James Lesson 3


Icebreaker Discussion:  Can anyone describe a person they consider to be extremely wise?  Why or how did you form that impression of them?  Describe the attributes of the person that you consider to be very wise.

1.  I have heard it said many times, "It is better to be considered a foolish person than to open your mouth and remove all doubt!"  While I certainly don't believe in being as brash or insensitive as to speak that way, there is a great deal to be gained by remembering that we should listen more and talk less.  Furthermore, any measure of success I was able to achieve in my professional life was certainly enhanced by the wisdom my Godly mother and grandmother ingrained in me.  I recall Mom saying, "Listen to what the other person is saying, son, before you begin telling them anything."  She also said, "If you listen to them first, the likelihood is, they will like you."

Q1.  Ask the group if they have ever met anyone who talked so much that no one else could get in a word.  If anyone has met such a person, reflect on how that person was viewed by others.  I have met some well-intentioned folks, who talked so much and so fast, I remarked to my wife, "I can't listen as fast as they are talking!"

2.  The Bible connects gaining wisdom with listening.  Look at what God says in the following verses:

a.  Prov. 12:15 - "The way of a fool is right in his own eyes, but a wise man listens to advice."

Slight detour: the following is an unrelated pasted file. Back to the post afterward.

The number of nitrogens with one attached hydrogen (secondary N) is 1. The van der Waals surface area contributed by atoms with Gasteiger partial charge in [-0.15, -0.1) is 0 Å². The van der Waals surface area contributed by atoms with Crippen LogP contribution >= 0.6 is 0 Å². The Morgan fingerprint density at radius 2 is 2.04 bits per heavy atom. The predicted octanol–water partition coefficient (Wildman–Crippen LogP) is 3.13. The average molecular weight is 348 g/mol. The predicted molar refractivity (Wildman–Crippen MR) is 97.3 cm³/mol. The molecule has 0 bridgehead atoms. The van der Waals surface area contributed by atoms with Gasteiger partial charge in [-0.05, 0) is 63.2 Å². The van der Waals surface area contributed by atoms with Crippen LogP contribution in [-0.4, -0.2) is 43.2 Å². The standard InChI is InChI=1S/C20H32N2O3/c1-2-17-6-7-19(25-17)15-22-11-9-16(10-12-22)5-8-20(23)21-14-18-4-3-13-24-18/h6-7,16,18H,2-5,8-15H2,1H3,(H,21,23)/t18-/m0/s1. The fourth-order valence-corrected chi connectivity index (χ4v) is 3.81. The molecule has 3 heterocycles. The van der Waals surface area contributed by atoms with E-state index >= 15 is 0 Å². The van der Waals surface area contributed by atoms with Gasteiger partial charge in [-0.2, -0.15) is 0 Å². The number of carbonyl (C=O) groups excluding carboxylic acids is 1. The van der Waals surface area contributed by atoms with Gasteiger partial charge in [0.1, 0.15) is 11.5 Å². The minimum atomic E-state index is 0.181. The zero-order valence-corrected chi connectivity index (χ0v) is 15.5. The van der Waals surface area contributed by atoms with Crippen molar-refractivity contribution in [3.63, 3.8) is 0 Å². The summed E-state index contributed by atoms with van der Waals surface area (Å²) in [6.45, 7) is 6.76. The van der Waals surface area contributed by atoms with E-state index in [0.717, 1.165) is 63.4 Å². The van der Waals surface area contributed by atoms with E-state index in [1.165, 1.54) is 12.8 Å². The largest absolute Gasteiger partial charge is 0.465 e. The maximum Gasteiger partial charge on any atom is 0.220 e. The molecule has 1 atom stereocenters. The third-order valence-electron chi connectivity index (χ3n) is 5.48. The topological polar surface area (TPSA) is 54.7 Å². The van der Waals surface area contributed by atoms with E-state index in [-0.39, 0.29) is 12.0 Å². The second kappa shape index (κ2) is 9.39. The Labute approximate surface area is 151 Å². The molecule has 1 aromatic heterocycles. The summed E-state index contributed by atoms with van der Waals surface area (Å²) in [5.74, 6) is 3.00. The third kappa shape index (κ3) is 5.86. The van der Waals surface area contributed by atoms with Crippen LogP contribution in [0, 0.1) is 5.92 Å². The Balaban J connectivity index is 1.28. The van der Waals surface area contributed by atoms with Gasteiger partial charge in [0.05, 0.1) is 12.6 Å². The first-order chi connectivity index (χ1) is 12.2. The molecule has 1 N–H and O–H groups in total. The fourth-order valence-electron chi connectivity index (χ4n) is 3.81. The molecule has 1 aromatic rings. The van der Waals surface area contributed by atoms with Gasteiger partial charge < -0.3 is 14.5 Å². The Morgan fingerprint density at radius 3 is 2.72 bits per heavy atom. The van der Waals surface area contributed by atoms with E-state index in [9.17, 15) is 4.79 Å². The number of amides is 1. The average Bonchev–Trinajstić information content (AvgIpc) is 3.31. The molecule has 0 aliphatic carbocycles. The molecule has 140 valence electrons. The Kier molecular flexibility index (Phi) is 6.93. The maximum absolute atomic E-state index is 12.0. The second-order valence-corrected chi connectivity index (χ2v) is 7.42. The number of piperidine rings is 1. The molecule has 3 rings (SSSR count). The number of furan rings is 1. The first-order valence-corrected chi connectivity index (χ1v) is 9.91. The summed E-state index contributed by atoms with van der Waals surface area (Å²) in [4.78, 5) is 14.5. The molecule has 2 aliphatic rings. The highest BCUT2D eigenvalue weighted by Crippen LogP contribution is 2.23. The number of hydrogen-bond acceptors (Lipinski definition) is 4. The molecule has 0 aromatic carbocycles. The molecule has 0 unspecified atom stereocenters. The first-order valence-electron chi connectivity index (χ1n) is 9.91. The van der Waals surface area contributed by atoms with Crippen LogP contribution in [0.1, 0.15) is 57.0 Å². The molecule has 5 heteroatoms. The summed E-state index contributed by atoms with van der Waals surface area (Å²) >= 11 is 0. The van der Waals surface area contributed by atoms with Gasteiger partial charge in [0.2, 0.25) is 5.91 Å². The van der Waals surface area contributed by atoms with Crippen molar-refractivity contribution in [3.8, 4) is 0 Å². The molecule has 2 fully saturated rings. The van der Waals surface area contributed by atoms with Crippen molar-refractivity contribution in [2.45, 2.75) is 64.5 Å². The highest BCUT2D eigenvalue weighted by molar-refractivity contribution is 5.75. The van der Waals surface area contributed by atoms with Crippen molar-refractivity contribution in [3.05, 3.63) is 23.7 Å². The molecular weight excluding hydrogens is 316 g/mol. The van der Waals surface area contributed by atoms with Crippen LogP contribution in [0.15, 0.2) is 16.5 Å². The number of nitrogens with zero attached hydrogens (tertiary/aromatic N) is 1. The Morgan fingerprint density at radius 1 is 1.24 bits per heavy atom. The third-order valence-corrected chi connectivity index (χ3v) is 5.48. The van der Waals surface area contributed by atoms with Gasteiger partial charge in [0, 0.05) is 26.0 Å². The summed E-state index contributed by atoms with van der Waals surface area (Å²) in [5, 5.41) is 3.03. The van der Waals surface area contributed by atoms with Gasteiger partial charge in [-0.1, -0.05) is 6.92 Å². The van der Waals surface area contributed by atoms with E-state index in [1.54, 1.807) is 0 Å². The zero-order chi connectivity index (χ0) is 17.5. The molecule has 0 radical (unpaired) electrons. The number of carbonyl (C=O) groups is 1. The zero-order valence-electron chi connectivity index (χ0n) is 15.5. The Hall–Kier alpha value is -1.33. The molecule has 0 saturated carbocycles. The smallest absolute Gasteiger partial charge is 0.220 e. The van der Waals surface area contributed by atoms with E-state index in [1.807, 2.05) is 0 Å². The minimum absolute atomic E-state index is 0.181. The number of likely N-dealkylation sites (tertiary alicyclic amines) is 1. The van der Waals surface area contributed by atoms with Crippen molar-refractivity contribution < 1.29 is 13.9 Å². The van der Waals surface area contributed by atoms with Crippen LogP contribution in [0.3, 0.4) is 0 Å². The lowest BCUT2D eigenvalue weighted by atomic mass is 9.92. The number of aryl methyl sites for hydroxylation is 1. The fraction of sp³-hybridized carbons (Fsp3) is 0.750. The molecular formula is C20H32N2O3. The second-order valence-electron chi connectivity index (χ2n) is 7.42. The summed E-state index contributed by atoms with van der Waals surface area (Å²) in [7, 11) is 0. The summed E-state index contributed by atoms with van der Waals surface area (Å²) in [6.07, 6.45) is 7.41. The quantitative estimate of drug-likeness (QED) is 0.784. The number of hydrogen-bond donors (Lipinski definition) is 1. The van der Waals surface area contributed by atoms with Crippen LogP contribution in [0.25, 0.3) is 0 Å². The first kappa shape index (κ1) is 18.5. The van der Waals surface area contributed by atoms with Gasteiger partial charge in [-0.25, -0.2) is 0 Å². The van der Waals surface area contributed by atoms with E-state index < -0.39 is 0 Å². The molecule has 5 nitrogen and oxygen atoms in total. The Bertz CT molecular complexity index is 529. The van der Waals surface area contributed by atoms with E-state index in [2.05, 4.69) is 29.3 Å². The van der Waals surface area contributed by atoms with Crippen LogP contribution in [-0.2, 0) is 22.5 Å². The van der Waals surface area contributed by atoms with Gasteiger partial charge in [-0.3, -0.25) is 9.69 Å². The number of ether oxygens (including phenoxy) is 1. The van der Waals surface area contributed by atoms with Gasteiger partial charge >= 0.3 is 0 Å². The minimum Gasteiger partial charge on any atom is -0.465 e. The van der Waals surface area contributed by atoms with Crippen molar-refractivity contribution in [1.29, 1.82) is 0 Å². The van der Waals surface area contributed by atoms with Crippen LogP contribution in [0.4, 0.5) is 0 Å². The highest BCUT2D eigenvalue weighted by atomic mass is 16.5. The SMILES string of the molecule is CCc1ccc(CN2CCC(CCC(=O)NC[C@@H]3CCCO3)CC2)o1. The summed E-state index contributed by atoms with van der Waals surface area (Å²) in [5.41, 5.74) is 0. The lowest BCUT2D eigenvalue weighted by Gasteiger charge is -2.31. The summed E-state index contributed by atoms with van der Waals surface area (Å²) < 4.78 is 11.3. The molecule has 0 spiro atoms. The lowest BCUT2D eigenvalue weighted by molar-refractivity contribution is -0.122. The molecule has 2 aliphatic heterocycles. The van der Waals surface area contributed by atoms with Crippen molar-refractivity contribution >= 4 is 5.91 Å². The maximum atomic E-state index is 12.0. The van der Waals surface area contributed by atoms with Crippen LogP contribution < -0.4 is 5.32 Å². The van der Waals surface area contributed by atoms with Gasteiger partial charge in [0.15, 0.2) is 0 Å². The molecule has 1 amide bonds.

b.  Prov. 17:27, 28 - "Whoever restrains his words has knowledge; he who has a cool spirit is a man of understanding.  Even a fool who keeps silent is considered wise; when he closes his lips, he is deemed perceptive."

c.  Prov. 23:12 - "Apply your heart to instruction and your ears to words of knowledge." 

3.  The Bible also connects gaining wisdom with talking to God and heeding His commandments.  Look at what the following scriptures say:

a.  James 1:5 - "If any of you lacks wisdom, let him ask God who gives generously to all without reproach, and it will be given him."

b.  Psalm 111:10 - "The fear of the Lord is the beginning of wisdom; all those who do His commandments have a good understanding.  His praise endures forever."

c.  Prov. 3:6,7 - "In all your ways acknowledge Him, and He shall direct your paths.  Do not be wise in your own eyes.  Fear the Lord and depart from evil."

d.  Eph. 1:16B, 17 - "... in my prayers.  That the God of our Lord Jesus Christ, the Father of glory, may give unto you the spirit of wisdom and revelation in the knowledge of Him."

Q3.  What is the difference between someone who has a knowledge of facts contained in the Bible, and someone who is wise in the application of the Word of God?

4.  James 1:5-8 connects the gaining of wisdom with using wisdom or acting with wisdom.  His point of emphasis is to draw on the many learning experiences of life, and use them for kingdom purposes.  He teaches that we need to:

a.  Remember that God gives us wisdom, and He gives it generously!

(i)  The caution is:  don't give (encouragement, money, etc.) to another expecting reward, recognition, power, or influence.  We must give because we enjoy the act of giving, and for no other reason, except some kingdom purpose.  Remember, God wants us to give generously, as He gives to us in the same way.

(ii)  Philemon also teaches us that God is a "lover of gifts", not in the sense of storing up credit or loving to receive them, but just loving to give good gifts, because that is His nature.  We would be very wise to do the same thing to others.